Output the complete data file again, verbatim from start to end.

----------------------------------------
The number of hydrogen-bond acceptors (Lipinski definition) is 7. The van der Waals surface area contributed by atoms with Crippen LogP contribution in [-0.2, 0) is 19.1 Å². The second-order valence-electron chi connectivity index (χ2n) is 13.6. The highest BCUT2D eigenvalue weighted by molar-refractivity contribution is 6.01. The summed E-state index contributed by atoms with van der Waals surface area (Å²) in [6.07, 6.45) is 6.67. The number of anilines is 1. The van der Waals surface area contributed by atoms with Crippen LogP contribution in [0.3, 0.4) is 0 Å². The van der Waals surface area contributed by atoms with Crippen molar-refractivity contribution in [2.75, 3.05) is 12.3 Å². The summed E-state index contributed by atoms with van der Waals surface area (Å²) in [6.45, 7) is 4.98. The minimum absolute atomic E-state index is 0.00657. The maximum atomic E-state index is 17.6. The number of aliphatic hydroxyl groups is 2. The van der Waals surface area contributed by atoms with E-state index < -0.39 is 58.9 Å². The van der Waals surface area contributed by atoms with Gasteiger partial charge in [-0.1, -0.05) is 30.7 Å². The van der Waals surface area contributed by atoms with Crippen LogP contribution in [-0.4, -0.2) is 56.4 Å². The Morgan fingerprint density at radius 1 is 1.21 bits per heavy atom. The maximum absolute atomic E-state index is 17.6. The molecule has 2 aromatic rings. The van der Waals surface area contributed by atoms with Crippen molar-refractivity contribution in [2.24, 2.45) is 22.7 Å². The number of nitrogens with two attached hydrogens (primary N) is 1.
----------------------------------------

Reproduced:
The number of hydrogen-bond acceptors (Lipinski definition) is 7. The van der Waals surface area contributed by atoms with Crippen LogP contribution in [-0.2, 0) is 19.1 Å². The second-order valence-electron chi connectivity index (χ2n) is 13.6. The highest BCUT2D eigenvalue weighted by molar-refractivity contribution is 6.01. The summed E-state index contributed by atoms with van der Waals surface area (Å²) in [6.07, 6.45) is 6.67. The number of anilines is 1. The van der Waals surface area contributed by atoms with Crippen LogP contribution in [0.3, 0.4) is 0 Å². The van der Waals surface area contributed by atoms with Crippen molar-refractivity contribution in [2.75, 3.05) is 12.3 Å². The summed E-state index contributed by atoms with van der Waals surface area (Å²) in [6.45, 7) is 4.98. The minimum absolute atomic E-state index is 0.00657. The maximum atomic E-state index is 17.6. The number of aliphatic hydroxyl groups is 2. The van der Waals surface area contributed by atoms with E-state index < -0.39 is 58.9 Å². The van der Waals surface area contributed by atoms with Gasteiger partial charge in [-0.1, -0.05) is 30.7 Å². The van der Waals surface area contributed by atoms with Crippen LogP contribution in [-0.4, -0.2) is 56.4 Å². The Morgan fingerprint density at radius 1 is 1.21 bits per heavy atom. The maximum absolute atomic E-state index is 17.6. The molecule has 2 aromatic rings. The van der Waals surface area contributed by atoms with Crippen molar-refractivity contribution in [2.24, 2.45) is 22.7 Å². The number of nitrogens with two attached hydrogens (primary N) is 1.